Legal expert says Clinton is 'out of touch' when it comes to Obamacare
Earlier this month, during a town hall event in Lorton, Virginia, presidential hopeful Hillary Clinton seemed stumped when a small business owner asked for an explanation for the drastic increase in her health insurance premiums under the Affordable Care Act (ACA).
Clinton, who was discussing work-life balance with women and families in Lorton on May 9, admitted she didn’t know why the owner’s premium increased by $500 a month.
The small business owner explained to Clinton that she has no choice but to keep most of her employees as independent contractors because of the high cost of health insurance and loses many of her employees to other opportunities where there are benefits.
Clinton said the woman’s concerns are a reality for people in most markets and that the government should take a closer look at out-of-pocket health care costs, adding that insurance companies should be required to justify what they are charging and why their costs are going up so much.
“I think our concern is that, I think Hilary Clinton’s comments at this particular event, which was covered by the Free Beacon, shows just out of touch she is when it comes to Obamacare,” Jason Pye, director of communications and justice reform for FreedomWorks, recently told Patient Daily. “Health insurance premiums are rising, have risen and they are going to continue to rise.”
Pye said premiums will continue to skyrocket, particularly when the risk corridors program starts to expire at the end of the year.
The reinsurance and risk corridors programs were established to help insurers offering ACA-compliant plans to charge lower premiums and attract more enrollees as the ACA, or Obamacare, took effect.
“Insurers aren’t going to be able to bank on the money that was coming in from the risk corridors program," Pye said. "So, the premium rates are going to rise because of that. I don’t know that we’ll have a death spiral as some people have predicted or said could happen, but we are going to see pretty serious increases."
The reason health insurance premiums have risen since the implementation of Obamacare is because of elements such as the 10 essential benefits the law provides, Pye stated.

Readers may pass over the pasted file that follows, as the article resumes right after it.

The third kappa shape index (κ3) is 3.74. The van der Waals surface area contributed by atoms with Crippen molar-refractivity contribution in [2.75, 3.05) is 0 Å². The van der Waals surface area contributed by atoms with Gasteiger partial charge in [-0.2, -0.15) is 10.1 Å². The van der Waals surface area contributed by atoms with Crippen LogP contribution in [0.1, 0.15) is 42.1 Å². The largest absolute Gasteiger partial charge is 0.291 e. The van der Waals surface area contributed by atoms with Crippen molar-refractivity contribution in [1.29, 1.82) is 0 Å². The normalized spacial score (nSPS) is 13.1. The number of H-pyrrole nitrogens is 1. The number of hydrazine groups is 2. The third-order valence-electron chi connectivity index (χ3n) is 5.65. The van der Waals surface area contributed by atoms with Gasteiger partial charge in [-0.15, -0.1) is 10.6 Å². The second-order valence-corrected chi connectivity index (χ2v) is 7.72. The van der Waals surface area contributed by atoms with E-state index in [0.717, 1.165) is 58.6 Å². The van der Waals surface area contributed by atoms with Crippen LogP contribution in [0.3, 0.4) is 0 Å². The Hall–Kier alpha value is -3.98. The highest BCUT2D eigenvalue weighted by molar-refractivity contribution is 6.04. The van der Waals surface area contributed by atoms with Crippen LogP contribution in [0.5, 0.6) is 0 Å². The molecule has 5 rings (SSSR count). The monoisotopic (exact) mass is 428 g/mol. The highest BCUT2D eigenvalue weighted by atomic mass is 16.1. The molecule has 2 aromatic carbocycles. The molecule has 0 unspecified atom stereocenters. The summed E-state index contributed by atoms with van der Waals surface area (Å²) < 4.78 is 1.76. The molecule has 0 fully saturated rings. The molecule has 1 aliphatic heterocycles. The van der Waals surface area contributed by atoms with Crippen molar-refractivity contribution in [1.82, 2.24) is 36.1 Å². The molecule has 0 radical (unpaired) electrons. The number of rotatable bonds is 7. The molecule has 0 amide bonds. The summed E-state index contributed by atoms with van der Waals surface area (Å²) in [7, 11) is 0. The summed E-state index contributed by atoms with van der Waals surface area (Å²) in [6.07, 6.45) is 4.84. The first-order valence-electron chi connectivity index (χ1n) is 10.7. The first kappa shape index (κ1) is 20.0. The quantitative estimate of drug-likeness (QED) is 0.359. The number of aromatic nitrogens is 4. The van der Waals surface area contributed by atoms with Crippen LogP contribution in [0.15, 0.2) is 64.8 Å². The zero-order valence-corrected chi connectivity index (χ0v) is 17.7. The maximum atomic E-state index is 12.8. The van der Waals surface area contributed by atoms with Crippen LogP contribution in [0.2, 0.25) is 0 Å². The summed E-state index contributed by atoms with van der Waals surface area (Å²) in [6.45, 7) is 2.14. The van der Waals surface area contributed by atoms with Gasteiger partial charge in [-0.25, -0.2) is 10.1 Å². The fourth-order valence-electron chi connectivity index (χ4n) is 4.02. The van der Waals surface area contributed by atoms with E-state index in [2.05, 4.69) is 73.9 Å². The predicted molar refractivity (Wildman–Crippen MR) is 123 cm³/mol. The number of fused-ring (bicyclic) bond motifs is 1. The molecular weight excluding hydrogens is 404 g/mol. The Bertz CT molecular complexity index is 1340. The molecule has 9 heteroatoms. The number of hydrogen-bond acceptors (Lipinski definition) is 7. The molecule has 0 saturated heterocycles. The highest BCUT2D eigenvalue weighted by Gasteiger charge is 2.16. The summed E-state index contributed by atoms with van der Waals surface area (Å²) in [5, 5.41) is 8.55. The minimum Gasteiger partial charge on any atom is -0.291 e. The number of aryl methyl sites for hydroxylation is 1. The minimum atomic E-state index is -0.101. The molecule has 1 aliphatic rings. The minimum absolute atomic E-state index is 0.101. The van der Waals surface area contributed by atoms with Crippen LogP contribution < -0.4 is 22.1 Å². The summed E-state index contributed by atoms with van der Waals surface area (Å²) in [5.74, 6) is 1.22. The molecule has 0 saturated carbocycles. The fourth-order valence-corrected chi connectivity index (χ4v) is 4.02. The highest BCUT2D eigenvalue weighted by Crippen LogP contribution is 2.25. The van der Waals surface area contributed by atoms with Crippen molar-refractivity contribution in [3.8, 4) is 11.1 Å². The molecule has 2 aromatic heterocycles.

“Those are mandates that people have to pay for whether or not they are going to use those mandates or use that particular part of their coverage," he said. "I think that artificially increases the price of health insurance coverage. People should have an option of what coverage they want to have without having government choose for them what is in their policy. And that is something that will truly lower the cost of health insurance coverage, make it more affordable.”
Pye believes other aspects of the law, such as community rating, make health insurance more expensive. The lack of completion on the exchanges also creates a less-than-ideal situation for consumers.
“We are seeing insurers pulling out of many states and many markets because they can’t find enough customers,” Pye said. “The risk pools are so tilted towards older and sicker patients that there are not enough younger and healthier patients to offset costs and keep them low. I think people have seen what Obamacare is and they don’t want it, and insurers are finally starting to realize that.”
Pye would like to believe Obamacare proponents -- namely Democrats -- will look at the evidence and “come to their senses,” but he
is not optimistic.
“I think we are seeing, especially with the presidential race, you have a candidate who identifies as a socialist and who wants a very costly, very expensive, single-payer health care program," Pye said. "A large block of Democrats, more than 40 percent, that is the candidate they have chosen and they want. I think they want more involvement in health care, not less, and I think that is really unfortunate.”
Bernie Sanders’ health care plan would cost trillions and trillions of dollars over the next few years, Pye explained, and if there is anything Obamacare should teach legislators, it is that increased government involvement in health care regulation is detrimental.